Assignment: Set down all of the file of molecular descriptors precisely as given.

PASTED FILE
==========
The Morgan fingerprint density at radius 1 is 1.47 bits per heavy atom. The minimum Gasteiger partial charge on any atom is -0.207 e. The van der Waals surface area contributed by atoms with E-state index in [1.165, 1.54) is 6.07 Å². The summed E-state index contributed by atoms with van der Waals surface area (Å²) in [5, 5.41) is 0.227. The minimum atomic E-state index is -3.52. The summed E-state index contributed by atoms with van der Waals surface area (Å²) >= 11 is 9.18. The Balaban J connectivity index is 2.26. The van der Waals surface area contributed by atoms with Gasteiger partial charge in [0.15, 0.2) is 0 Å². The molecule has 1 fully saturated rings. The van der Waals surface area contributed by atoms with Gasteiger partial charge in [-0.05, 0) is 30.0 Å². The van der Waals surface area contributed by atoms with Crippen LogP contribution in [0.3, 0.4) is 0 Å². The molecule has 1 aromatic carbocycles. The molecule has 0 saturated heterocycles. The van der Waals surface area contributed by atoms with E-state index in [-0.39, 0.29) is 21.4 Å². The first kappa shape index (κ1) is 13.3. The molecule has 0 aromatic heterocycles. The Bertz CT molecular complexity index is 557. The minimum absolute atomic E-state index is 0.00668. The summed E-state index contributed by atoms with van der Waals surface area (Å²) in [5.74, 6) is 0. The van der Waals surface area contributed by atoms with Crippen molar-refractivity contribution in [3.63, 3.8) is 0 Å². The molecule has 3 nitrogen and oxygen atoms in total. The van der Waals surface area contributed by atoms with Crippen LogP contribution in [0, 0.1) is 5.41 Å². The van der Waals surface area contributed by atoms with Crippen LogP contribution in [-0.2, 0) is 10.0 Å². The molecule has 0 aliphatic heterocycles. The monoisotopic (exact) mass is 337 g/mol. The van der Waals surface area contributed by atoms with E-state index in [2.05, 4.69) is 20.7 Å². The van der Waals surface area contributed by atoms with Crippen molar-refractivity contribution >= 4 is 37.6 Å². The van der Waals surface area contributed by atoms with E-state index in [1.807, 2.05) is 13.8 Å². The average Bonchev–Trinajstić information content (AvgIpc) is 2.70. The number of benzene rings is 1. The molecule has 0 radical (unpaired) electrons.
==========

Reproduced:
The Morgan fingerprint density at radius 1 is 1.47 bits per heavy atom. The minimum Gasteiger partial charge on any atom is -0.207 e. The van der Waals surface area contributed by atoms with E-state index in [1.165, 1.54) is 6.07 Å². The summed E-state index contributed by atoms with van der Waals surface area (Å²) in [5, 5.41) is 0.227. The minimum atomic E-state index is -3.52. The summed E-state index contributed by atoms with van der Waals surface area (Å²) >= 11 is 9.18. The Balaban J connectivity index is 2.26. The van der Waals surface area contributed by atoms with Gasteiger partial charge in [0.15, 0.2) is 0 Å². The molecule has 1 fully saturated rings. The van der Waals surface area contributed by atoms with Gasteiger partial charge in [-0.05, 0) is 30.0 Å². The van der Waals surface area contributed by atoms with Crippen LogP contribution in [0.3, 0.4) is 0 Å². The molecule has 1 aromatic carbocycles. The molecule has 0 saturated heterocycles. The van der Waals surface area contributed by atoms with E-state index in [-0.39, 0.29) is 21.4 Å². The first kappa shape index (κ1) is 13.3. The molecule has 0 aromatic heterocycles. The Bertz CT molecular complexity index is 557. The minimum absolute atomic E-state index is 0.00668. The summed E-state index contributed by atoms with van der Waals surface area (Å²) in [5.74, 6) is 0. The van der Waals surface area contributed by atoms with Crippen molar-refractivity contribution in [3.63, 3.8) is 0 Å². The molecule has 3 nitrogen and oxygen atoms in total. The van der Waals surface area contributed by atoms with Crippen LogP contribution in [0, 0.1) is 5.41 Å². The van der Waals surface area contributed by atoms with Crippen LogP contribution in [-0.2, 0) is 10.0 Å². The molecule has 0 aliphatic heterocycles. The monoisotopic (exact) mass is 337 g/mol. The van der Waals surface area contributed by atoms with E-state index in [2.05, 4.69) is 20.7 Å². The van der Waals surface area contributed by atoms with Crippen molar-refractivity contribution >= 4 is 37.6 Å². The van der Waals surface area contributed by atoms with E-state index in [1.807, 2.05) is 13.8 Å². The average Bonchev–Trinajstić information content (AvgIpc) is 2.70. The number of benzene rings is 1. The molecule has 0 radical (unpaired) electrons.